Photos and Recipes by Alessandra Zecchini ©

Monday, May 20, 2013

One pot quick and easy frozen mango yogurt

Nothing could be easier, and with only two ingredients (and yes, two of my favourite NZ products: Fresh As and The Collective Dairy). I used many different Fresh As powders and freeze dried fruit slices (you can find a few recipes here) in the past, but this time the choice was mango, as I like mango ice cream, and I guessed that mango frozen yogurt would be good too! I mixed 3 tsp of mango powder (btw, this is just 100% mango) to 450 g (half a jar) of Straight Up yogurt, and the put it in the freezer for two hours, stirring from time to time. The I whipped everything with an immersion blender (so I didn't even need to take the yogurt out of its pot) and served it. Easy as!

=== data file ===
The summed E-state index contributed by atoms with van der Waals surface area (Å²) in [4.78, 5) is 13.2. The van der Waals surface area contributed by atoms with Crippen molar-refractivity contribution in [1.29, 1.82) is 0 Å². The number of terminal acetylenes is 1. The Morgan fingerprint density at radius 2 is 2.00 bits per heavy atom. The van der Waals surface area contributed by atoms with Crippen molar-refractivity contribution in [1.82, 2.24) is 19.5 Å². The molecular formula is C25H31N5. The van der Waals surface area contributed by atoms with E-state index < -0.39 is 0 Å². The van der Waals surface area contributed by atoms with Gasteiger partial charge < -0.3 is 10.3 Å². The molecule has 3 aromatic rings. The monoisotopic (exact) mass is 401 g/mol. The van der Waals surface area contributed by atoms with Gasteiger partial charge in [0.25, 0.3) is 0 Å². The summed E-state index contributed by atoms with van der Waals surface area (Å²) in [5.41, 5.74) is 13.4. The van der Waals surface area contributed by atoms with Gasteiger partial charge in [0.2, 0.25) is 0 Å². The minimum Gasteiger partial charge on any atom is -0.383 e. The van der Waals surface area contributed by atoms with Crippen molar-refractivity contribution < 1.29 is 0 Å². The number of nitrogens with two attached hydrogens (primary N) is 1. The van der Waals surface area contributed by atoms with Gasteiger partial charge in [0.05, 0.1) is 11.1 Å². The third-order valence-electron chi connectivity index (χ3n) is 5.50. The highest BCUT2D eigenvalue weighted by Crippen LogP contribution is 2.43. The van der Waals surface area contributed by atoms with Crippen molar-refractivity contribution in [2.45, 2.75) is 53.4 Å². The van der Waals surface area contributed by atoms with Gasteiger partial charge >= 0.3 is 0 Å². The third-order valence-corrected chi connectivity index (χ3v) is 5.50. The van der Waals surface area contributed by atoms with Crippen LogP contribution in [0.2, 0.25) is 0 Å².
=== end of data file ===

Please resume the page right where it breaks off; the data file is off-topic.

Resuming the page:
Photos and Recipes by Alessandra Zecchini ©

Saturday, May 18, 2013

Fashion Food!

I am thrilled to feature in the Autumn-Winter edition of New Zealand Fashion Quarterly Entertaining with ten pages of Italian vegetarian recipes.

Thank you to fashionable Fiona, FQ editor, and art director Marcel (he found some beautiful props too!). And of course thank you Sean for the beautiful photography.  It was great working with you guys!

Wednesday, May 15, 2013

Dulce de leche cupcakes for Sweet New Zealand

In Uruguay, Chile and Argentina I ate a lot of dulce de leche, the delicious caramelized milk that you find in almost every sweet dish, from the famous alfajores to flans, from cakes to ice creams.

This is a variation of my classic vanilla cupcake recipe, and in New Zealand if you cannot get dulce de leche you can use a can of caramel. Some people even make caramelized milk by boiling down a can of condensed milk for two or three hours, but starting with fresh milk is better, this blog had a good step by step recipe.

Dulce de leche cupcakes

130 g butter
3 eggs
130 g sugar
A few drops of pure vanilla essence
200 g self-rising flour
12 tsp dulce de leche

Makes 12 cupcakes

Preheat the oven to 175°C. Line a 12-muffin tray with cupcake paper cups.